Santa Clarita health officials are seeing a statewide trend bear out in local emergency rooms, a Henry Mayo doctor told KHTS AM-1220 on Friday.
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“The flu season has been kind of interesting,” said Dr. Darren Privett of the Emergency Room Department for Henry Mayo Newhall Memorial Hospital in Valencia.
“A couple of years ago, we had a pretty severe outbreak of N1H1, and last year, we had a pretty mild year,” he said, noting that hospital officials expected a seasonal uptick, but instead saw a higher than average volume.
“This past two or three weeks, we’ve had a huge surge (of the flu) coming through the emergency room,” he said.
Typically, October and November are when the flu season gets under way, but the numbers remained lower than usual until December hit, he said.
Due to rapid testing, the hospital is able to track the higher numbers, he said.
Privett also addressed questions about when a person is most contagious.
“That can be a scary thing,” Privett said, “because you actually can be contagious 24 hours before you develop symptoms.”
Once you become symptomatic, i.e. dry cough, sore throat, fever, etc., the time you are contagious can depend on a number of factors, Privett said.
“Some sources say two days, some say up to five to seven days, there’s some variability there,” he said. “I would say, in general, you can be contagious up to seven days.”
There are several advised courses of action that can help fight the flu and lessen its effects, he said.
“There is an antiviral (treatment) we do recommend — if we can initiate treatment in the first couple hours, usually the symptoms can last up to 10-14 days, and with treatment you can shorten the duration of your symptoms to seven to 10 days,” he said.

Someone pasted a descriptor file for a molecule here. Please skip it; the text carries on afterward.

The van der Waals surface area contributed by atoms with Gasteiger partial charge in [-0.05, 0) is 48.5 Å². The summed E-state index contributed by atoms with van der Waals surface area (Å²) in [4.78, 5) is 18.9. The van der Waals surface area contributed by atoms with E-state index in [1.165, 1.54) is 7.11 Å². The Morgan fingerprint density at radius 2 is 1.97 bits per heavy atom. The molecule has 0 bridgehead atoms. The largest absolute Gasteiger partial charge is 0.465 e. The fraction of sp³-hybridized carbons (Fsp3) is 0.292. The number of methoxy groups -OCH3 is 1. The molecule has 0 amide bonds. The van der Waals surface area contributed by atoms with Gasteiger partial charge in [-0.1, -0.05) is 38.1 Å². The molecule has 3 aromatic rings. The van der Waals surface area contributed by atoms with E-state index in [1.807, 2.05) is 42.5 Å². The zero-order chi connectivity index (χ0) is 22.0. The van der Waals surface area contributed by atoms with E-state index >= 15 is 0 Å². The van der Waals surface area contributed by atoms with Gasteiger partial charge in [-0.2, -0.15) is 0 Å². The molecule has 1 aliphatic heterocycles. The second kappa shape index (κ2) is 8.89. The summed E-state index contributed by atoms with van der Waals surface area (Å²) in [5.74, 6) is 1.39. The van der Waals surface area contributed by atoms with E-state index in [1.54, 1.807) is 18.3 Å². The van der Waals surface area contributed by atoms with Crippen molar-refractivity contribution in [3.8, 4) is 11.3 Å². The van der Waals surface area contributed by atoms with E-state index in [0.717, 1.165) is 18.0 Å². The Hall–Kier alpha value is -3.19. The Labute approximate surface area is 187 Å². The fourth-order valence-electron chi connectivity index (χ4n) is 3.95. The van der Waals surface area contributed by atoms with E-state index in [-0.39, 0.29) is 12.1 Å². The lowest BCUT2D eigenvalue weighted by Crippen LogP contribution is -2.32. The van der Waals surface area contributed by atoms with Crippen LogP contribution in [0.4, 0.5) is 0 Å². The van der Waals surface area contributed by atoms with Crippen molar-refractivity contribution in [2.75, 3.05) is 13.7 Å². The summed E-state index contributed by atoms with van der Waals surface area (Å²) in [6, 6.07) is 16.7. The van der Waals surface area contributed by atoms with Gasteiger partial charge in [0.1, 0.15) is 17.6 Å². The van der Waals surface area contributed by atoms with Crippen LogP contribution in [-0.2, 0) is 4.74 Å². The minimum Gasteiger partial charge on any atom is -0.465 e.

“But the key is if you do have flu-like symptoms to stay home, because there is a high level of contagiousness,” he said. “You want to make sure that you use the universal precautions.”
People who are ill should take actions to stop the spread of germs such as:
While sick, limit contact with others
Cover your nose and mouth when coughing or sneezing
Wash hands thoroughly with soap and water, or use an alcohol-based rub
Avoid touching your eyes, nose and mouth
Influenza activity in California is beginning to show a steady increase and is now considered to be widespread, according to California Department of Public Health indicators.
“Currently, there are more hospitalizations at this point than expected, based on historical trends,” the state agency reported Friday.
For the most recent reporting period, there have been seven confirmed influenza deaths in persons under 65 years of age reported to CDPH.
Nearly 30 more deaths are under investigation.
“The H1N1 strain appears to be the predominant strain so far this flu season and is one that is contained in the current flu vaccine,” according to a CDPH statement.
Those at highest risk – the elderly, pregnant women, infants, or those with other health conditions – who show flu symptoms should contact their physician immediately in order to get the most effective treatment. Symptoms include fever, cough, sore throat, runny or stuffy nose, muscle or body aches, headaches and fatigue.
Visit a flu vaccine location near you to get immunized. Some local health departments may also offer free or low-cost immunizations.
For more information on influenza and other respiratory disease surveillance reports visit the CDPH here.
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Photo courtesy of NBC News
Source: Santa Clarita News